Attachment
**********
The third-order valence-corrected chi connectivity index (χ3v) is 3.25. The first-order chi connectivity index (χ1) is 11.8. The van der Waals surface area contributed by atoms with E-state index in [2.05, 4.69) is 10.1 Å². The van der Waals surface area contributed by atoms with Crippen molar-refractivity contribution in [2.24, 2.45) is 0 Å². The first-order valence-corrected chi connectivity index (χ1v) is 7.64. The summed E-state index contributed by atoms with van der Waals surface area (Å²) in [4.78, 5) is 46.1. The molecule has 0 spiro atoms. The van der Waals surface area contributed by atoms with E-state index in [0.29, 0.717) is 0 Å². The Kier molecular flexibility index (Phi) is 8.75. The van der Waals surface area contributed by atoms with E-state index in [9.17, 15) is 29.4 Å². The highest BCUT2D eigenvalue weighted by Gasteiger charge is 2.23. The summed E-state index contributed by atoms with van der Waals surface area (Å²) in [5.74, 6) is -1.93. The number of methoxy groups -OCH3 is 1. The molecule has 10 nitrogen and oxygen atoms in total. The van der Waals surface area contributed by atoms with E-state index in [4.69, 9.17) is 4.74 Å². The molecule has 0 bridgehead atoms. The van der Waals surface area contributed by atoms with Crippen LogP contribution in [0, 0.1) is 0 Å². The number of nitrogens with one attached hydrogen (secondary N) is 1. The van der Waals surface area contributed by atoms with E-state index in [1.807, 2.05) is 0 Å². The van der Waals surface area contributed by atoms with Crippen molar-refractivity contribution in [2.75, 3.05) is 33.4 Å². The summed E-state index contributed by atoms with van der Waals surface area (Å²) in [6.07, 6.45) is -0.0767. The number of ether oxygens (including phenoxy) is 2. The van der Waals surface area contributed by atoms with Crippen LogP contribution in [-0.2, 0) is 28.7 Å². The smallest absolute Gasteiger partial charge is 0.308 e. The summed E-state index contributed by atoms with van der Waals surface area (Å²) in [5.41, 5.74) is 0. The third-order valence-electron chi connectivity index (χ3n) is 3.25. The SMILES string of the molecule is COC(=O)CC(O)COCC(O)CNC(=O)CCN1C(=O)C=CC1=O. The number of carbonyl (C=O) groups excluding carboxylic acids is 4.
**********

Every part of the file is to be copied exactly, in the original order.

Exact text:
The third-order valence-corrected chi connectivity index (χ3v) is 3.25. The first-order chi connectivity index (χ1) is 11.8. The van der Waals surface area contributed by atoms with E-state index in [2.05, 4.69) is 10.1 Å². The van der Waals surface area contributed by atoms with Crippen molar-refractivity contribution in [2.24, 2.45) is 0 Å². The first-order valence-corrected chi connectivity index (χ1v) is 7.64. The summed E-state index contributed by atoms with van der Waals surface area (Å²) in [4.78, 5) is 46.1. The molecule has 0 spiro atoms. The van der Waals surface area contributed by atoms with E-state index in [0.29, 0.717) is 0 Å². The Kier molecular flexibility index (Phi) is 8.75. The van der Waals surface area contributed by atoms with E-state index in [9.17, 15) is 29.4 Å². The highest BCUT2D eigenvalue weighted by Gasteiger charge is 2.23. The summed E-state index contributed by atoms with van der Waals surface area (Å²) in [5.74, 6) is -1.93. The number of methoxy groups -OCH3 is 1. The molecule has 10 nitrogen and oxygen atoms in total. The van der Waals surface area contributed by atoms with E-state index in [4.69, 9.17) is 4.74 Å². The molecule has 0 bridgehead atoms. The van der Waals surface area contributed by atoms with Crippen LogP contribution in [0, 0.1) is 0 Å². The number of nitrogens with one attached hydrogen (secondary N) is 1. The van der Waals surface area contributed by atoms with E-state index in [1.807, 2.05) is 0 Å². The van der Waals surface area contributed by atoms with Crippen molar-refractivity contribution in [2.75, 3.05) is 33.4 Å². The summed E-state index contributed by atoms with van der Waals surface area (Å²) in [6.07, 6.45) is -0.0767. The number of ether oxygens (including phenoxy) is 2. The van der Waals surface area contributed by atoms with Crippen LogP contribution in [-0.2, 0) is 28.7 Å². The smallest absolute Gasteiger partial charge is 0.308 e. The summed E-state index contributed by atoms with van der Waals surface area (Å²) in [5.41, 5.74) is 0. The third-order valence-electron chi connectivity index (χ3n) is 3.25. The SMILES string of the molecule is COC(=O)CC(O)COCC(O)CNC(=O)CCN1C(=O)C=CC1=O. The number of carbonyl (C=O) groups excluding carboxylic acids is 4.